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Vicky Read

Vicky Read, CityFibre

Our colleagues at CityFibre are taking the ASA (Advertising Standards Authority) to court over the use of ‘fibre’ in advertising for part-fibre or ‘hybrid’ broadband connections, arguing that this term misleads consumers and will risk millions missing out on the benefits of “full fibre”, just at the point these enhanced networks at set to be built across the country. This action has been sanctioned by the High Court, who have granted permission for CityFibre to take the ASA’s original ruling to judicial review.

Victoria Read, Senior Policy and Public Affairs Manager at CityFibre explains why this legal challenge is so important for the channel and consumers and the potential impact that could be felt if the rules are not changed.

“As we in the telecoms industry already know, ‘part-fibre’ or ‘hybrid’ broadband services, which utilise old copper infrastructure (such as FTTC) are NOT the same as full-fibre (FTTP) and therefore are not able offer consumers the same reliable gigabit-capable digital connectivity that FTTP can. But despite this, for years consumers have been led to believe that these copper-based services are “fibre”, thanks to lax advertising rules, which allow ISPs to describe their FTTC products as “fibre”. The result has been widespread consumer confusion.

In a report from Censuswide, which was commissioned by CityFibre and surveyed 3,400 broadband customers, almost a quarter (24%) thought they already have fibre cables running all the way to their home (fibre-to-the-premises), when the truth is that only 4% of the UK can actually receive a full fibre connection at present with the vast majority actually using a part-fibre/part-copper hybrid. Additionally, 45% believed that services currently advertised as “fibre” deliver this type of connectivity as standard. Once the difference between hybrid copper-fibre connections and full fibre was explained, two thirds thought the advertising rules should be changed so that hybrid services could no longer be called “fibre”.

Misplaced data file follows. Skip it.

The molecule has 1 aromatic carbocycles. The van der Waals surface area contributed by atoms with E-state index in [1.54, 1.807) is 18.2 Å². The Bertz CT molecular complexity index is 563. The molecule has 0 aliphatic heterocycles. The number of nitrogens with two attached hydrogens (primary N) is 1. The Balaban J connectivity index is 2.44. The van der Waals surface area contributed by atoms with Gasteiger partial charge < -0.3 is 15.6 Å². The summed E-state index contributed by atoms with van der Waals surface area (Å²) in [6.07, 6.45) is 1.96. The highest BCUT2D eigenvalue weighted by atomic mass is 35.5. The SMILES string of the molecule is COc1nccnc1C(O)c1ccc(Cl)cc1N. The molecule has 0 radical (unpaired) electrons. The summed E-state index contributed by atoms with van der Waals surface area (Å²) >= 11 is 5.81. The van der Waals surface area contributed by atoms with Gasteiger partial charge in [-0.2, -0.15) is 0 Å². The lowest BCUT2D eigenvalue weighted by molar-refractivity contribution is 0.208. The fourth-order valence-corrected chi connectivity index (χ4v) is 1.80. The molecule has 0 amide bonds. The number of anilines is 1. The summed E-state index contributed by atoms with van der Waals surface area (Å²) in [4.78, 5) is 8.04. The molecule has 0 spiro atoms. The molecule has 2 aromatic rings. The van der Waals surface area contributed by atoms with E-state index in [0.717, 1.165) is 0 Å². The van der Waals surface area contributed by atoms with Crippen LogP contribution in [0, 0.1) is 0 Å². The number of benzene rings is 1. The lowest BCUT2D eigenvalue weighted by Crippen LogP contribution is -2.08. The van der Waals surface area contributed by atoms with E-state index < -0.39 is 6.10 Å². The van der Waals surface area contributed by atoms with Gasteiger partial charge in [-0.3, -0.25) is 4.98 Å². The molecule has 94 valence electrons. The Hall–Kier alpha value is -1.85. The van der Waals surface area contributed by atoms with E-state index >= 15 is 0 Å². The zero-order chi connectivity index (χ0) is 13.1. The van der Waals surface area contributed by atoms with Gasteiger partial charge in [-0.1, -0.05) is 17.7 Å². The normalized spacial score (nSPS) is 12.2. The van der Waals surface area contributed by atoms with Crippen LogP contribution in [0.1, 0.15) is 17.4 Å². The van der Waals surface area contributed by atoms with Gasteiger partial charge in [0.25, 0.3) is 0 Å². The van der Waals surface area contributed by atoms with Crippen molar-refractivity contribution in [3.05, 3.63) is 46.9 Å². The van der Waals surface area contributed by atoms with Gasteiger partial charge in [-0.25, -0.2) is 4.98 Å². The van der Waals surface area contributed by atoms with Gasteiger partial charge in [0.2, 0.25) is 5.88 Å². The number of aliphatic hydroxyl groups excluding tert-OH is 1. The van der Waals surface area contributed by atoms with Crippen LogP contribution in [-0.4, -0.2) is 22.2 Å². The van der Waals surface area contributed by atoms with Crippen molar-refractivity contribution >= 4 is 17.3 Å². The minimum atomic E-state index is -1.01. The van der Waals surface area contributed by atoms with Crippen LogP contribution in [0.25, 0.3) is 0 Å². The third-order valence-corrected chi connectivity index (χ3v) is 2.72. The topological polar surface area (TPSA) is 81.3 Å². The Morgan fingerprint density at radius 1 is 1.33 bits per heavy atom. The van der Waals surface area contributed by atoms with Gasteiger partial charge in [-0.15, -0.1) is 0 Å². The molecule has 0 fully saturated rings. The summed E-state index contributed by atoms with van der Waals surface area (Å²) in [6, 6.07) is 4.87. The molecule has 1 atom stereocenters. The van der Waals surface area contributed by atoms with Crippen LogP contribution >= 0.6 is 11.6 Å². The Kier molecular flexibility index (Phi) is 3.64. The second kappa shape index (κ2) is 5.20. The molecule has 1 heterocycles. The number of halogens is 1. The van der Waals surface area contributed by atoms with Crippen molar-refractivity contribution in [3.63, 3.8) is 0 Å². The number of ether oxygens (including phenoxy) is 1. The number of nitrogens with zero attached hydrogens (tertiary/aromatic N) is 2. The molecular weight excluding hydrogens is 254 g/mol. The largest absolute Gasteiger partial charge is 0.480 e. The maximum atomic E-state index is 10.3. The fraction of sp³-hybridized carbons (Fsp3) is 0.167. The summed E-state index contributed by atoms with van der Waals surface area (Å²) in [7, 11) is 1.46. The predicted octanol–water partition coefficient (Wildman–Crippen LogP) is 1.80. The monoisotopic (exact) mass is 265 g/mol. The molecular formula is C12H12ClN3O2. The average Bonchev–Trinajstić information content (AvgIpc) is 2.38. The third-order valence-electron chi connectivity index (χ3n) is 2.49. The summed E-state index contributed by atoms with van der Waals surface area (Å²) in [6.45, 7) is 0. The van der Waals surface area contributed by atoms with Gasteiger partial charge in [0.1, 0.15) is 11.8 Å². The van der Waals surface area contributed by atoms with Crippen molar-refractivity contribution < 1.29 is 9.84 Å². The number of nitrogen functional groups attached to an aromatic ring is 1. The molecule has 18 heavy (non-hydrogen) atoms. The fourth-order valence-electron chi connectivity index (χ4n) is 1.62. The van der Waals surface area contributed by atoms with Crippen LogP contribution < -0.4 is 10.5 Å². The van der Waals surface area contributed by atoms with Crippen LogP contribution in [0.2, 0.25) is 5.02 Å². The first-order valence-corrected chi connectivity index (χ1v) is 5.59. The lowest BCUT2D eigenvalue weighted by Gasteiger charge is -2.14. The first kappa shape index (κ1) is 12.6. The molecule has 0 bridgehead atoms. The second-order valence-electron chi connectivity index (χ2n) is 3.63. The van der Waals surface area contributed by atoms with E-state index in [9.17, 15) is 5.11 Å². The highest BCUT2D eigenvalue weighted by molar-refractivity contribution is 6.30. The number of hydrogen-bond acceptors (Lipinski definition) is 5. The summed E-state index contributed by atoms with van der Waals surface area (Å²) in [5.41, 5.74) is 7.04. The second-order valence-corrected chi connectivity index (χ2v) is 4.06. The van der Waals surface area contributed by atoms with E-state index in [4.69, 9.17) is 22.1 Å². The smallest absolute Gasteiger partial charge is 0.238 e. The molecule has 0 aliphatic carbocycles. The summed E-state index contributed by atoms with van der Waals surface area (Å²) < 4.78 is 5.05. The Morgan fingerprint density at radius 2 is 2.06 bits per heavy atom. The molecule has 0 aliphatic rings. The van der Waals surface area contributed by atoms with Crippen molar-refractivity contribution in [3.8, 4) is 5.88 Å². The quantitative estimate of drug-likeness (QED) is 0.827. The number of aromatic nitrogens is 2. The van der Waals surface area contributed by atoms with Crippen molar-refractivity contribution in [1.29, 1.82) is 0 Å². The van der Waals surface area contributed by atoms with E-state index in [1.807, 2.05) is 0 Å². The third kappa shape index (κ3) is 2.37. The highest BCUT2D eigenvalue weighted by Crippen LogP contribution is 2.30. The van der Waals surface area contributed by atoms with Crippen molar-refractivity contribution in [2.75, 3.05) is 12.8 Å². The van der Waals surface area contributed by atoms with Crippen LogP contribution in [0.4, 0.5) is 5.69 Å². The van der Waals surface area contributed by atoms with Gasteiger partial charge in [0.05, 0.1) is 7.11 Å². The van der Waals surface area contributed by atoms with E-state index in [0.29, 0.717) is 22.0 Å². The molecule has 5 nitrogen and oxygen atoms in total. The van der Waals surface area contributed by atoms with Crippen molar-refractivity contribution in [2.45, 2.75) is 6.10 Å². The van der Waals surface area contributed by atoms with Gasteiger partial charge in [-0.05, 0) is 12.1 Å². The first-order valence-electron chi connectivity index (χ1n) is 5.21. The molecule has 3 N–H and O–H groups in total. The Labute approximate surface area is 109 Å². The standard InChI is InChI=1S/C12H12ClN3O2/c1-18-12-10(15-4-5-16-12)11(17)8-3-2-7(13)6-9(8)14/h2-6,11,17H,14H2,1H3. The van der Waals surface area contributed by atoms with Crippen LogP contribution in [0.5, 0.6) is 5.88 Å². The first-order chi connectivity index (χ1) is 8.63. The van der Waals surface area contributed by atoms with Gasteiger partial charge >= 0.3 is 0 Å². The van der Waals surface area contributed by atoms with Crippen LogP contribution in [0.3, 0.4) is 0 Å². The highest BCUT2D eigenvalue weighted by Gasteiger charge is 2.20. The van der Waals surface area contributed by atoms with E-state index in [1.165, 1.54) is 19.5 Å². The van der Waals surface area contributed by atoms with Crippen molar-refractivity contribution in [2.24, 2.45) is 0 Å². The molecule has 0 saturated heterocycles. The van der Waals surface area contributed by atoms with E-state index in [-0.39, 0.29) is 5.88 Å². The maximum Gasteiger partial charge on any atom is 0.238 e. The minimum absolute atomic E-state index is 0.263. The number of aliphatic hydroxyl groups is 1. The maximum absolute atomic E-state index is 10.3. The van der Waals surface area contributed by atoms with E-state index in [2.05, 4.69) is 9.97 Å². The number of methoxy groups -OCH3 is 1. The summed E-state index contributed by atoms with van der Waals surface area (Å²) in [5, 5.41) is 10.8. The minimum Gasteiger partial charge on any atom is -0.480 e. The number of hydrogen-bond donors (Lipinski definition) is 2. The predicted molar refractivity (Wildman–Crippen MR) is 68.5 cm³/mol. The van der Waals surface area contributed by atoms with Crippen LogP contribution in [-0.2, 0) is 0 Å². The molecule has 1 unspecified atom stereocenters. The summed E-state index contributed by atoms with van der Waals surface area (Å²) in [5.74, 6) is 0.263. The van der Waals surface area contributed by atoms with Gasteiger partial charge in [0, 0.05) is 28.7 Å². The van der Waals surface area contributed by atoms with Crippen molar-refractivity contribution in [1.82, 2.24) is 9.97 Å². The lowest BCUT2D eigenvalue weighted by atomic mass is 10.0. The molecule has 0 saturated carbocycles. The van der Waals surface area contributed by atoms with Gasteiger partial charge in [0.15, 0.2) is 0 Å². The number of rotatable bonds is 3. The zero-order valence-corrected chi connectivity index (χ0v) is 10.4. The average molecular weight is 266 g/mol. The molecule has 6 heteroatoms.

This is not just a problem for consumers – who are being led to believe they are buying the “best” connectivity available when they are not, or for CityFibre – which is set to deploy FTTP to 5 million homes in the coming years – but for the future digital economy of the UK. Only last week the Government published its long awaited full fibre strategy, setting out ambitious new full fibre targets – 15 million premises by 2025 and nationwide coverage by 2033. But unless consumers have accurate advertising information to help them to migrate from old copper to new full fibre networks, the UK’s consumers and businesses won’t be able to benefit from the huge investment now being made in our nation’s digital infrastructure. In our view, while it’s fantastic  that Government, industry and the regulators now agree that a successful digital future is reliant on a truly full fibre infrastructure and that existing copper infrastructure is unsuitable, it’s also now time to end “fake fibre” advertising.

The court case against the ASA is just one of the ways in which we are trying to right this wrong. Kicking off this week, we have launched a consumer-facing campaign, highlighting how, despite what advertising has led us to believe, the UK is in fact relying on prehistoric digital infrastructure. We are bringing this issue to life with a huge ‘Coppersaurus’ revealed in Milton Keynes yesterday and the launch of our new website (https://www.coppersaurus.com/). You can join the debate and send a letter to the ASA CEO calling for change.

But we are also calling for Government, parliament and other stakeholders, to take action. The Government’s new full fibre strategy offers the perfect opportunity to end this farce and encourage clarity and education across the market, so that we can ensure a successful digital future for the UK. Other countries are taking steps to bring clarity to broadband advertising in order to help spur on the full fibre revolution, with Italy recently banning ISPs’ from calling FTTC products “fibre”; we call on the ASA to do the same.”

Have your say!

What do you think about the use of ‘fibre’ in part-fibre broadband advertising? Do you think market confusion exists and how do you think we can combat this? Share your thoughts and experiences with us.

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